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Literature / Epithet Erased: Prison of Plastic

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"Hooo please, what could possibly happen at a boring old speech class?"

"I don't wanna be the hero anymore! I wanna be the bad guy!"
Molly Blyndeff

Epithet Erased: Prison of Plastic is a continuation of the Epithet Erased animated web series, created by Brendan Blaber. Serving as the first book installment in the series and the third story arc chronologically, Prison of Plastic released on December 9, 2022 as an Audio Play on Soundbooth Theater, with the voice cast of the series reprising their roles.note  An eBook version released on December 16th, with a physical book version scheduled to release on March 05, 2024.

Picking up from where the show's first season left off, Molly and her friends, Trixie and Phoenica, are enjoying a day at the beach until they stumble upon the freshly-beached body of Rick Shades, a bizarre "wizard" from the depths of the ocean. The trio of girls try to bring Rick back to Molly's toy store to help him recover, but things quickly take a turn for the worse when Molly's older sister, Lorelai, gets involved. Using her epithet, ☆Augment☆, she throws everyone in the store into a dream world of her creation, suddenly turning one of Molly's rare days off into an epic quest to escape Lorelai's world of make believe and rescue her friends.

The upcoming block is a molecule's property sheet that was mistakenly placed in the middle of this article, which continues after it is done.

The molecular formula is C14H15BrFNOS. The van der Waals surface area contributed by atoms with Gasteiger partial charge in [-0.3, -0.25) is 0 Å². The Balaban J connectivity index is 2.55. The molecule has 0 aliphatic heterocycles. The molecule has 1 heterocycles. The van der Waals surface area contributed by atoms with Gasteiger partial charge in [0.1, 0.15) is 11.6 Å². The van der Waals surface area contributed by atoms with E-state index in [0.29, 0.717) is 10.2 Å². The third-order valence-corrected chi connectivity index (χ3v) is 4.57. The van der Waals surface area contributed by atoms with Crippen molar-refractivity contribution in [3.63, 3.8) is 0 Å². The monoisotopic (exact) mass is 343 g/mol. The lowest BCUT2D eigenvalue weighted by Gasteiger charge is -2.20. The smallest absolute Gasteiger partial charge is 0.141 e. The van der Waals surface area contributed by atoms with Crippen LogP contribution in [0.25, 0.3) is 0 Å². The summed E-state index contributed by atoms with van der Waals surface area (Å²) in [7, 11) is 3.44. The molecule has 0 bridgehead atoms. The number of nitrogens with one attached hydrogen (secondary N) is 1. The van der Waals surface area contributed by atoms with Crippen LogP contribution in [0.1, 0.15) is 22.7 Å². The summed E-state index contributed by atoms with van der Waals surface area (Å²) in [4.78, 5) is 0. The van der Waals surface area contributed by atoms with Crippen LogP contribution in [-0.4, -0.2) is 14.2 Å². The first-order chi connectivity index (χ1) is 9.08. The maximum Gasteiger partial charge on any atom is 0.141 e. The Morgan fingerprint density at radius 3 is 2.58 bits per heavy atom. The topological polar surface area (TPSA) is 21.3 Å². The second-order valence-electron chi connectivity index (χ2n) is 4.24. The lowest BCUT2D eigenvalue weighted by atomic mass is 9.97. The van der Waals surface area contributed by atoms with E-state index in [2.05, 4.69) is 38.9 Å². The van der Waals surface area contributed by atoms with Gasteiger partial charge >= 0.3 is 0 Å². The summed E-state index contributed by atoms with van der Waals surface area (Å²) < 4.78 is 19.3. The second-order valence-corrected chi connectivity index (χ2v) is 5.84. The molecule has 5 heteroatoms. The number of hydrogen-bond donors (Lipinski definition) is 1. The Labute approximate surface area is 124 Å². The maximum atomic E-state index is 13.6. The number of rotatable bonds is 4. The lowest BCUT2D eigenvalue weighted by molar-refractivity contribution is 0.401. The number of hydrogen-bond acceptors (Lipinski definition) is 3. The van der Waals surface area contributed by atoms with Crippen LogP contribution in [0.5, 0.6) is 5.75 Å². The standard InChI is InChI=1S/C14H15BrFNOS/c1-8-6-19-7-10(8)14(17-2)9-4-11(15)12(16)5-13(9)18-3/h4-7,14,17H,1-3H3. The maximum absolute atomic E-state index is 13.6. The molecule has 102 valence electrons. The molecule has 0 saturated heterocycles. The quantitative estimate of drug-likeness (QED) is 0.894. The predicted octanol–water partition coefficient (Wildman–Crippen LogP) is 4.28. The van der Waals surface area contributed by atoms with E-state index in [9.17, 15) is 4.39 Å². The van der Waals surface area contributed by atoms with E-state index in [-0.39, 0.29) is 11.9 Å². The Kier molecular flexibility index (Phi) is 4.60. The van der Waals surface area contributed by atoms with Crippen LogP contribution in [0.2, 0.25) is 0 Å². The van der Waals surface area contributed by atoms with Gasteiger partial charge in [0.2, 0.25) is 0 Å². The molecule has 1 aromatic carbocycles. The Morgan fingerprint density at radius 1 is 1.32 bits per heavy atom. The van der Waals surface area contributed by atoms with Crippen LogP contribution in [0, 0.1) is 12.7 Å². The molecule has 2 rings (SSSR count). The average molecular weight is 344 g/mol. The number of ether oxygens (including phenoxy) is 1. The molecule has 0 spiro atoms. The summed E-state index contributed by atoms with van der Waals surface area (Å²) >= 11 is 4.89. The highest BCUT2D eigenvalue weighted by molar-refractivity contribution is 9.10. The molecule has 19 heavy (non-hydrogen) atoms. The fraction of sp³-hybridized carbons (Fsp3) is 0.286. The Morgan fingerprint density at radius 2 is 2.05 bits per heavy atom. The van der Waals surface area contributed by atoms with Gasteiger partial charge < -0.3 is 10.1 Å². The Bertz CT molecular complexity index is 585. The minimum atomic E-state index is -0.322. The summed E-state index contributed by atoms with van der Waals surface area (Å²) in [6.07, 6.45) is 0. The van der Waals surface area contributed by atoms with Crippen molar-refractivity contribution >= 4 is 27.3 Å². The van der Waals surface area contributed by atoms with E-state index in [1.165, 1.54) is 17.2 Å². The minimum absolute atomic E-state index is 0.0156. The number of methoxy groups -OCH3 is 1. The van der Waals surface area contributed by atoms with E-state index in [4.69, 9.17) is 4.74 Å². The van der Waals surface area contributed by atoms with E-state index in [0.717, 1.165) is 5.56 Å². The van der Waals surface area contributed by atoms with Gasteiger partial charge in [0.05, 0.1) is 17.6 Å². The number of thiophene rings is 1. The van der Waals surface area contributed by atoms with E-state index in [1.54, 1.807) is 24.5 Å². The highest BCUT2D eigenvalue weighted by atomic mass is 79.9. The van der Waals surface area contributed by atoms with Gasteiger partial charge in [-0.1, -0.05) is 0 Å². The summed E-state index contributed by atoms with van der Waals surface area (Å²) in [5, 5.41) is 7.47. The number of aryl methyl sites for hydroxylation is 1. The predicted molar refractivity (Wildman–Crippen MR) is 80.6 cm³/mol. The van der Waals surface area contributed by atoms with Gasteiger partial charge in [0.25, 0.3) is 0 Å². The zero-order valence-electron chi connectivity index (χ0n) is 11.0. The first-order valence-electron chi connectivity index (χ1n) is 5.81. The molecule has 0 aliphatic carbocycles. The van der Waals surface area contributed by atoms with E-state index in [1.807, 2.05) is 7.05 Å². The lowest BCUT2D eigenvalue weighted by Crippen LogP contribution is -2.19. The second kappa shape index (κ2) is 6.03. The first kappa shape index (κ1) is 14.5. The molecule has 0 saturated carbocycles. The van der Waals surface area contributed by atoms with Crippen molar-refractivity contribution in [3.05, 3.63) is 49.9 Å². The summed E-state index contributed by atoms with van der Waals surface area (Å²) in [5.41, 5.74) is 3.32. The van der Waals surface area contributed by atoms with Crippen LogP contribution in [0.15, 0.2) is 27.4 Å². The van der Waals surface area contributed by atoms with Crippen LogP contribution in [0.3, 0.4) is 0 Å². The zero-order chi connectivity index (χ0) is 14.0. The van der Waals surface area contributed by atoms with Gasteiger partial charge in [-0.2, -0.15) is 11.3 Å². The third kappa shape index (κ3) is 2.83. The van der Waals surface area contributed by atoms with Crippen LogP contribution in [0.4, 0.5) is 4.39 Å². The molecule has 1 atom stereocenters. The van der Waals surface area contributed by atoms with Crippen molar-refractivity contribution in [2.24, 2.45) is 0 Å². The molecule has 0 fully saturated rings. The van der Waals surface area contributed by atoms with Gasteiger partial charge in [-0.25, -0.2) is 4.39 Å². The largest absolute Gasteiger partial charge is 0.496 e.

The book was first announced on November 26, 2021, along with a Kickstarter campaign to help fund the audiobook and illustrations. The crowdfunded campaign concluded with $358,559USD, over ten times its $33,000USD goal. An audio preview of the first chapter can be viewed on Blaber's YouTube channel here, and the novel's theme song can be listened to here.


  • Adults Are Useless: Zigzagged. Like any sane adult, Naven calls child services after seeing Molly’s home life. However, the worker doesn’t see anything wrong with her home life because she works at a toy shop, still goes to school and gets an education, and is fed with the help of Lorelai’s Epithet. It helps that Molly doesn’t display any signs of physical abuse, so there’s nothing they can do to help. What Martin and Lorelai fail to mention, however, is that you can eat the food, but it wouldn’t provide any nutrients, because it ceases to exist when Lorelai stops focusing on it. Molly tries to mention this, but no one takes her seriously.
  • Arc Villain: Lorelai, Molly's bratty older sister, serves as the book's Big Bad, kidnapping Molly's speech teacher Naven in an attempt to prove that she can be a good minion to impress Giovanni, prompting Molly and friends to rescue him.